Vladimir Milov

Free Russia Foundation Vice President for International Advocacy

Sep 29, 2022
Yandex is the Kremlin’s Weapon Against Democracy

Right now, an important lawsuit is pending at the European Union court, filed by Tigran Khudaverdyan. With this suit, Khudaverdyan, former CEO of Yandex (a Russian Google-wannabe tech giant), is challenging the sanctions levied against him over the Ukraine war, calling them “discriminatory and disproportionate,” and arguing that he personally “does not support the Russian intervention in Ukraine”.

Over the years, Yandex has portrayed itself as a progressive, independent, privately-owned business, operated by westernized technocrats, advancing knowledge-based economy, and helping Russia transition away from Putin’s primitive extraction economy dominated by oligarchs. However, even the most superficial examination of the actions by Yandex and its executives bring to light a long history of close cooperation with the Russian authorities and security services, actively facilitating systemic suppression of freedom of speech and political expression.

Over the years, Yandex has consistently and methodically suppressed independent content and news critical of the government or countering the Kremlin’s propaganda by removing such materials from its newsfeed. This is not inconsequential for the Russian public opinion, as boasting over 22 million daily users, Yandex News is one of Russia’s top web news aggregators.

In 2020, it was revealed that Yandex intentionally promoted fakes in order to discredit Russia’s prominent opposition leader Alexey Navalny, pushing such content to the top of the search results churned up by the Yandex search engine. In February 2017, after Navalny had launched his presidential campaign challenging Putin, Yandex Money immediately disabled Navalny’s electronic wallet crowdfunding his campaign. In 2021, in the leadup to the State Duma elections, Yandex delisted Navalny’s ‘Smart Voting’ campaign website, making the real site vanish from the search engine results, and replacing it with a fake impostor site created by the Kremlin.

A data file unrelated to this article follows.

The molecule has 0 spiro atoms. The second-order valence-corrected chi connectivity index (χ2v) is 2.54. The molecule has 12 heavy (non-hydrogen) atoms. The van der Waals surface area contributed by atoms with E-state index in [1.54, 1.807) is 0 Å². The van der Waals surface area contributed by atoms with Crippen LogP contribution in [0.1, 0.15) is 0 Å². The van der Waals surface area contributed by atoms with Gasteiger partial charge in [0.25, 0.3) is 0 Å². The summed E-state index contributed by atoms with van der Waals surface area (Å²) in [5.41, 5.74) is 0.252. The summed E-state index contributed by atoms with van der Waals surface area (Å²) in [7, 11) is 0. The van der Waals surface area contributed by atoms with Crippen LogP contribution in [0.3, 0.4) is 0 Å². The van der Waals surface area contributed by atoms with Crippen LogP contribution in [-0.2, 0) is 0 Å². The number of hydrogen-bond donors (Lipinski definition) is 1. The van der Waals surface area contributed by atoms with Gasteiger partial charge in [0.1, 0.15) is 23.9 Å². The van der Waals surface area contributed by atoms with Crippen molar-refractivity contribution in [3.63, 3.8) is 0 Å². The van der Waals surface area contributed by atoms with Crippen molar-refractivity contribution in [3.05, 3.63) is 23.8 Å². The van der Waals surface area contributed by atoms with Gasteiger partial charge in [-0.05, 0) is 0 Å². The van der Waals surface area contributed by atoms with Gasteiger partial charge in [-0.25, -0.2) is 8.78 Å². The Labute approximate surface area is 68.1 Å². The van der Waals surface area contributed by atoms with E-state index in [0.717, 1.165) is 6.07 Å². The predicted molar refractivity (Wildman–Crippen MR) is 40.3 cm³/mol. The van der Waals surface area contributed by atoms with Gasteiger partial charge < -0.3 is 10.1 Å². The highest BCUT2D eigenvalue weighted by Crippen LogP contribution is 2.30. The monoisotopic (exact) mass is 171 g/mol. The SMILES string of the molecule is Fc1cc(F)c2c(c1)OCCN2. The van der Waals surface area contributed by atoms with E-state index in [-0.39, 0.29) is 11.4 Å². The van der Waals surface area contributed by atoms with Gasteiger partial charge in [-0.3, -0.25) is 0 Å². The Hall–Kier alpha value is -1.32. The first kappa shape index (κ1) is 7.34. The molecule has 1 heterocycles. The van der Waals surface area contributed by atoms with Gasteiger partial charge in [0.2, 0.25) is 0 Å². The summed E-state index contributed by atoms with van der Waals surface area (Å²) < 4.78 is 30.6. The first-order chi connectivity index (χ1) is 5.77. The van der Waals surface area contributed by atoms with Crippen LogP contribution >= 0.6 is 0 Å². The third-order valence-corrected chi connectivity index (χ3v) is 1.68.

In 2019, Yandex confirmed that it shared encryption keys for users data with the FSB, Putin’s lead for political repressions and surveillance.

None of this is surprising, given that Yandex is de-facto controlled by the Russian state. Until 2019, the state-owned Sberbank held a golden share of Yandex, with veto rights over key mergers and acquisitions.  In 2019, the golden share was transferred to a ‘supervisory board’ composed of state loyalists, who continue to execute major veto power. In a letter announcing these developments to Yandex employees, company’s founder Arkady Volozh justified this scheme with “the need to protect the country’s interests.” It is unclear how such ‘interests’ are determined without a legitimate publicly elected government and in the absence of free elections. Also puzzling the impetus for a ‘private independent company’, that Yandex claims to be, to define and guard ‘state interests’.

When Putin visited Yandex’s headquarters in 2017, a lavish reception was organized in his honor by the corporate bosses, while some employees whose loyalty was uncertain were blacklisted and told to stay home that day, and others ordered to remain still at their desk for the entirety of the visit to preclude provocations. Tigran Khudaverdyan, who is currently trying to convince the EU court that he “does not support the actions of the government of the Russian Federation”, was present during the visit and clearly approved Putin’s policies— as did other owners and managers of the company.

Moreover, were it not for Yandex’s direct assistance in government’s efforts to suppress opposition between 2017-2021, Russia today would have had a much better chance for political change. The results of the presidential and parliamentary elections may have been different, and Russia may not have started the war on Ukraine. 

The threat posed by Yandex is not limited to Russian civil society. The company is actively expanding its influence in the region, including Kazakhstan, Israel, Georgia, Uzbekistan, and Armenia — sharing users’ personal data with the Kremlin, and facilitating Putin’s disinformation campaigns to brainwash people. The court should trash Khudaverdyan’s preposterous lawsuit without hesitation, and the European Union should urgently consider ways to curb Yandex’s creep over Eurasia.